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Adrian Hayes at K2 Base Camp.
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Adrian Hayes (sitting first from right side) and the team on the way to Base Camp. "This year our team had four Sherpas, of which I brought 3 myself - not for personal use but to provide some manpower up the mountain but with only another couple from other teams plus 2-3 Pakistani High Altitude Porters (HAPs), it simply wasn't enough."
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"K2 is steep - from the moment one leaves ABC (Advanced Base Camp) on the Abruzzi Ridge it is full on 60 degrees or more snow or mixed ice/rock slopes, with regular 90 degree rock bands to climb," Adrian Hayes climbing towards C2.
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Arthur Gilkey Memorial near K2 Base Camp "which is covered with the names of those who have lost their lives on K2 and the other three nearby 8000m peaks - Broad Peak, GI and GII." 10 climbers died in Karakoram, this year.
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Image shows an avalanche coming down to glacier from the slopes of K2, around 500m away from BC. K2 Summit bid was thwarted on July 25th due to excessive snow and avalanche risk. Marty and Denali Schmidt decided to go forth to C3, were killed when an avalanche swept away the camp.
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ExWeb Interview with K2 Climber Adrian Hayes, "It all goes back to starting too late."

Posted: Aug 09, 2013 10:35 am EDT

(By Raheel Adnan and Correne Coetzer, updated Aug 9 13:08 am EDT) The climbing season, Summer 2013, approaches a melodramatic end, leaving behind the memories of several tragic incidents. Presumably one of the most fascinating 8000m peaks, K2, remained unclimbed this year. Around 21 climbers attempted the mountain, including British adventurer and climbing enthusiast, Adrian Hayes, who teamed up with Al Hancock and Lakpa Sherpa. Unfortunately, Kiwi father and son, Marty and Denali Schmidt, were killed when an avalanche swept away C3.

 

Adrian spared some time to share his experience and thoughts about the expedition with ExplorersWeb. Despite bad snow conditions this year, he feels, some changes could have meant better chances of success on K2.

 

ExplorersWeb: The Pakistan summer climbing season got a shock with the Nanga Parbat massacre. How did you experience the atmosphere and the attitude of the climbing community?

 

Adrian: Yes, it was a big shock, with many of the victims known to climbers in Pakistan this season. And I guess it bought home to many climbers the paradox that, whilst it's understandable and an accepted part of the risks of the sport to die from avalanches, falls, altitude and so on, to be killed in a cold blooded mass execution by16 murderers isn't.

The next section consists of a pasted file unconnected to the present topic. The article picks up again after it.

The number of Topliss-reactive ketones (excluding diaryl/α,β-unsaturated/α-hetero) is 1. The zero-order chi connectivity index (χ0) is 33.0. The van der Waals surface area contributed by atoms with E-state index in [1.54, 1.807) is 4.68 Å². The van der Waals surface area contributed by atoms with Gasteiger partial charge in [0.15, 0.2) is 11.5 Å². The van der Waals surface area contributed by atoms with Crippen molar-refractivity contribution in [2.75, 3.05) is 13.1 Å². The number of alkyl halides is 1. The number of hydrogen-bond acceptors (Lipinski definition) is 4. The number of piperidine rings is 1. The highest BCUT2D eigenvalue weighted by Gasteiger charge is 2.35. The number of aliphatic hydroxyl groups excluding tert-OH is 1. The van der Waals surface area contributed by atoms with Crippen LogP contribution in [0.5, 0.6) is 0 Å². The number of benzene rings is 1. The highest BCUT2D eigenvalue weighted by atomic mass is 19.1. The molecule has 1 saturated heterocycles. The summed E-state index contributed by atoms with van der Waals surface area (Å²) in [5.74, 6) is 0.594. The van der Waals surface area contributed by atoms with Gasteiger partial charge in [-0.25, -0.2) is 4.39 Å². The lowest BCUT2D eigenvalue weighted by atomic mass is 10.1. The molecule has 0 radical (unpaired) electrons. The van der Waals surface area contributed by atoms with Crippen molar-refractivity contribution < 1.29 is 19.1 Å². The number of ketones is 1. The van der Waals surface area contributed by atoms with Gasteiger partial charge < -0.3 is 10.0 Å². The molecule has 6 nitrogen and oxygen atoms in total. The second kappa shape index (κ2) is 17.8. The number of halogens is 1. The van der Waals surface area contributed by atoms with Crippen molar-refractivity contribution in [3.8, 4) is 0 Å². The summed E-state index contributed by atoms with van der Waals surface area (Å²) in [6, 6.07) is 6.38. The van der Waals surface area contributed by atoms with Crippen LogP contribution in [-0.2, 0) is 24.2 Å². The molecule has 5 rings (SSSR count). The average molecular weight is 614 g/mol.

Having said that, whilst many trekking groups cancelled their tours – approximately 75% since the incident apparently – all climbers carried on without hesitation, though for those of us stuck in Islamabad there were significant uncertainties and delays. Climbers obviously face and deal with risk constantly and tend to evaluate it in a far more evolved, logical and less emotional stance than most people. 

 

Nanga Parbat is a long way from and far more unstable than Baltistan (the region of K2, Broad Peak and the Gasherbrum’s), which is safe and inhabited by a truly delightful and hospitable people. And I always take the view that, as in any terrorist atrocity, the days and weeks after the incident were probably the safest time ever to travel in Pakistan. We faced far greater risks on the mountain.

 

ExplorersWeb: It was disappointing not to have a serious attempt at the summit, but what have you learned in the process? Why is this mountain so difficult?

 

Adrian: As has been well documented, the Abruzzi Ridge is steep, committing, subject to constant rock fall and, sadly as proved once again, prone to avalanches. I think the steepness hit me the most, not in a technical or vertical sense, but in the sustained nature of it - from the moment one left ABC it was full on 60-75 degree or more slopes with little or no rest or respite. I suppose when one has to rise 3300 metres in little horizontal distance, there’s not going to be much respite.

 

On the weather side, though it is meant to be notoriously unpredictable, we had more than our fair share of fine days, something I learned has also been the case in the past. However, the snow conditions - deep, unstable and dangerous - high up the mountain appear to be more of a challenge than the weather.

 

ExplorersWeb: “Both poles were harder overall than any mountain I’ve ever climbed.” You told us before the start of expedition. Do you still agree having been on K2?  

 

Adrian: 'Hard' is obviously subjective and personal to individual climbers. As always I found the heat of climbing in bright sunshine on a glacier way harder to handle than the cold. Due to probably insufficient rotations, I also only finally found my full groove after we went up to C2 for our summit attempt.

 

It was hard indeed, but one always has to balance the relaxation of many days at base camp in good weather, which the Poles do not enjoy, I will always hold the view that trekking all the way to the North Pole is the hardest thing on Earth!